Also material to the question of probable cause is the apparent fact that the Argentas were unable to collect on their insurance policies until someone other than the Argentas was charged with arson. Coupled with the fact that the charges were filed just before the statute of limitations was to expire, this fact would seem material to the question of whether there was probable cause to believe that the Plaintiffs were responsible for the arson.

Yet another alleged omission is the failure to reference a message left by Virgil Argenta on Mr. Caruso's answering machine on the night of the fire. The evidence suggests that Argenta inquired about the scheduled installation of carpeting the next day, after learning of the building's total destruction. Again, this fact would serve to undermine the contention that Plaintiffs were responsible for the fire by suggesting an attempt by another person to fabricate an alibi defense.

Plaintiffs further assert that the likelihood of finding probable cause as to them would have been minimized had the probable cause affidavit mentioned the fact that Dean Argenta, Virgil Argenta's brother, was under investigation for the theft of merchandise from Home Depot, and Dean Argenta had said that stolen property was being stored in his brother's building. In this regard, the report of Defendant Zavada states that Virgil Argenta was very angry that representatives of the Pennsylvania Attorney General's office were at the scene of the fire when he first arrived, and that Virgil Argenta refused to cooperate with the investigation at that time.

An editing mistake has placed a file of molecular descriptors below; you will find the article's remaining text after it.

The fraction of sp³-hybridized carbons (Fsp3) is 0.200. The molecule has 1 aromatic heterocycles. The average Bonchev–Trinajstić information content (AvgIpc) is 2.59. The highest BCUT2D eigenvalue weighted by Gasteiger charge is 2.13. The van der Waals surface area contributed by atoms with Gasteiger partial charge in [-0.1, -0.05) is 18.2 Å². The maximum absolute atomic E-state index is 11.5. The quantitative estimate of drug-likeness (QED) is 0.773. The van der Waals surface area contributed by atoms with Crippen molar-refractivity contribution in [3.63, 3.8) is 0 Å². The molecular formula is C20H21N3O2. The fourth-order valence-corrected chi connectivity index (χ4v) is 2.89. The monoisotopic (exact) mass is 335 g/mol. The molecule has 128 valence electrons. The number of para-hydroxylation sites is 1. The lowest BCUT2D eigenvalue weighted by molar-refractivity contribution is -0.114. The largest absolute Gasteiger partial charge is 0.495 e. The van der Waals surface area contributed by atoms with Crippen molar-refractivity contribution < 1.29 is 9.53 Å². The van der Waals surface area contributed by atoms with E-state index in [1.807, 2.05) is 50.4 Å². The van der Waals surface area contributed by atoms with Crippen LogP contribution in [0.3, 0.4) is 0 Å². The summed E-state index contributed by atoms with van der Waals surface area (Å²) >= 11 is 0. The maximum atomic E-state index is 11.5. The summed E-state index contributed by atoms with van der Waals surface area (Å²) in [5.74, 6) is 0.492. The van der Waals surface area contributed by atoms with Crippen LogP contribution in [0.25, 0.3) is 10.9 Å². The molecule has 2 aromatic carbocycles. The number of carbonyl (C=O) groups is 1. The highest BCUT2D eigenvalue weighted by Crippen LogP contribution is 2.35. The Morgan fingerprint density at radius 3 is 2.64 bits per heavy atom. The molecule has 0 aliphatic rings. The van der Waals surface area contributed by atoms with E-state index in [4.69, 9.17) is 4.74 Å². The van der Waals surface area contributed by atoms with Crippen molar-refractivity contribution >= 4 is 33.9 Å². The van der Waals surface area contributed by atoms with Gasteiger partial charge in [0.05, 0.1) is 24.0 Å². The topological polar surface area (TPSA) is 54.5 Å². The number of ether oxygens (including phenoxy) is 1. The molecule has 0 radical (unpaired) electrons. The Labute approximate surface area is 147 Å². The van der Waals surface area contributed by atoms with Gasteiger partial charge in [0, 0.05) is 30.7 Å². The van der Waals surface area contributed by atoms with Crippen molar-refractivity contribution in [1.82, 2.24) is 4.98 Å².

A corrected affidavit, as asserted by Plaintiffs, would include the following: